Last week was a bad week . . . a lot of things went wrong . . . we had a health scare (turned out to be nothing) . . . we had dog poop smeared around the house via the bottom of a shoe (right as I was trying to rush out the door to a music lesson) . . . and my car broke down.
Tuesday night, as I was driving to work it stalled. I started it. It stalled again. Rinse. Repeat. I had to phone Stefan to come get me and drive me to work. Luckily one of my students was able to drive me home.
The car was towed away on Thursday. Today it was ready for pick up.
You know how labour at the mechanic shop is always a hard pill to swallow? I was charged 143€ in labour (that's about$224 Canadian/$ 214 American).
That's not the worst bit.
See this little part?
This puppy set me back 1010€!!! ($1581CAD/$1511USD). I thought I was going to throw up when the guy said the total . . .
(btw, LG73 did rule . . . in 1984).
In other news, I thought Sofia's hair looked really cute today:
The outskirts of St. Pete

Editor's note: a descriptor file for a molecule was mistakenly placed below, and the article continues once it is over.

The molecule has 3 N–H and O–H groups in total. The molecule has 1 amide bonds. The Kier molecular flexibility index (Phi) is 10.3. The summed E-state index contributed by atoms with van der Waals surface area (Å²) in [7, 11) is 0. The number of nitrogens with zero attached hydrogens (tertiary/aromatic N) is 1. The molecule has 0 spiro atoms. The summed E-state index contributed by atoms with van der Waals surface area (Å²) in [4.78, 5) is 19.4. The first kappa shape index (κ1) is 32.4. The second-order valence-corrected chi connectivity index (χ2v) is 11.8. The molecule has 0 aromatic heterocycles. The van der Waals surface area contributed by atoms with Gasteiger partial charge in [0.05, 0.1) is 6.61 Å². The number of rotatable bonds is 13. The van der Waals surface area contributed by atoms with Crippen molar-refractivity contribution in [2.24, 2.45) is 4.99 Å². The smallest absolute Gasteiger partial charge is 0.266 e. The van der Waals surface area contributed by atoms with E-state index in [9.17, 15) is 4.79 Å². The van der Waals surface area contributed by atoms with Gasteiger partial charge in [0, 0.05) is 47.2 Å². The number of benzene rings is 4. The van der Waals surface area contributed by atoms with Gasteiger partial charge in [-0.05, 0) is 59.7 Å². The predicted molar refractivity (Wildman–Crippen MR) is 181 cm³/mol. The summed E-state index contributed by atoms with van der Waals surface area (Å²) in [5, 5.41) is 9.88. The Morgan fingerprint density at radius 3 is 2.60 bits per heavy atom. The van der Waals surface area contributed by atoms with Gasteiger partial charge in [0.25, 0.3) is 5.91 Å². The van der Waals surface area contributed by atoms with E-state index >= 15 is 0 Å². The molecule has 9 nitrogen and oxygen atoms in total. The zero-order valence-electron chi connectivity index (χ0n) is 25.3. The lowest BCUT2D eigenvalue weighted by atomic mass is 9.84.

Saint Petersburg: Sankt-Peterburg, Russian pronunciation: is a city and a federal subject of Russia located on the Neva River at the head of the Gulf of Finland on the Baltic Sea. The city's other names were Petrograd (1914–1924) and Leningrad (1924–1991). Founded by Tsar Peter I of Russia on 27 May, 1703, it was the capital of the Russian Empire for more than two hundred years (1713–1728, 1732–1918). Saint Petersburg is home to more than two hundred museums, many of them hosted in historic buildings. The largest of the museums is the Hermitage Museum, featuring interiors of the former imperial residence and a vast collection of art. Celebrating the 300th anniversary of its foundation, Saint Petersburg was selected as the main motif in a recent Finnish commemorative coin, the €10 Mannerheim and Saint Petersburg commemorative coin, minted in 2003. The reverse of the coin features a view of Saint Petersburg, with the Peter and Paul Fortress and its three turrets. In the coin the words "St. Petersburg 1703-2003" can be seen.